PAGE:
Stopping the Abuse
Other steps for men who are being abused to take include:
- "Never allow yourself to be provoked into any kind of retaliation," says Brown. "We tell men if they have to be in an argument, do it in a room with two doors so they can leave; a lot of times a woman will block the door, the man will try to move her, and that will be enough for him to get arrested."
- "Document everything," says Cook. "Go to your doctor and tell him what happened, even if he doesn't ask how you were injured. Take photographs of your injuries, and make sure if the police are called that they take a report, and get a copy of the report for yourself."
- "Work with an advocate from a domestic violence program to get a restraining order," says Brown. "Not only will this help protect you from an abusive partner, but it will also allow you to ask for temporary custody of your children in order to protect them from the domestic violence."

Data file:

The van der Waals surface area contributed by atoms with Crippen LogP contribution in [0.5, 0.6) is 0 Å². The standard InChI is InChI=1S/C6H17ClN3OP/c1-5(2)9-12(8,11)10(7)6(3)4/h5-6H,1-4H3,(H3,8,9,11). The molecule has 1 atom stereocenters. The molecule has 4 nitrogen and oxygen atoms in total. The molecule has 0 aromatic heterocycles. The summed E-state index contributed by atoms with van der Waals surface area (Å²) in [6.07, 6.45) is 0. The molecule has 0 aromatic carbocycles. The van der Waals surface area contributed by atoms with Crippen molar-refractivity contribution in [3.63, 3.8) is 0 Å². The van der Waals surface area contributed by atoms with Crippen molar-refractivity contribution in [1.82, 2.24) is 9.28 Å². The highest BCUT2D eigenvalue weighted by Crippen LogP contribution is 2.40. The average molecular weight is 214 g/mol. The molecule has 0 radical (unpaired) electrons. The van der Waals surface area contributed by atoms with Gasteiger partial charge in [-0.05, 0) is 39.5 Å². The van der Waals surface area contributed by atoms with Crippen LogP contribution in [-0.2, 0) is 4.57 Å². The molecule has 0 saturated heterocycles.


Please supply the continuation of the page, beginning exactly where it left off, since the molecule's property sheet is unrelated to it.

- Get counseling so you can start healing, and get legal advice, says Cook.
- Talk with your family and friends who can help support you. "They will understand," says Brown.
"Abusers are good at making you feel isolated and alone, but you're not," says Brown. "We get calls from all types of people -- doctors, lawyers, laborers, people in the military. The biggest hurdle they face is finding someone who believes them. If they are believed, they can get help, and that's why we're here."
Published Dec. 22, 2003.
SOURCES: Jan Brown, executive director and founder, Domestic Abuse Helpline for Men. Philip Cook, program director, Stop Abuse For Everyone; author, Abused Men: The Hidden Side of Domestic Violence. Havilah Tower-Perkins, media relations coordinator, National Domestic Violence Hotline. National Violence Against Women survey, sponsored by the National Institute of Justice and the CDC.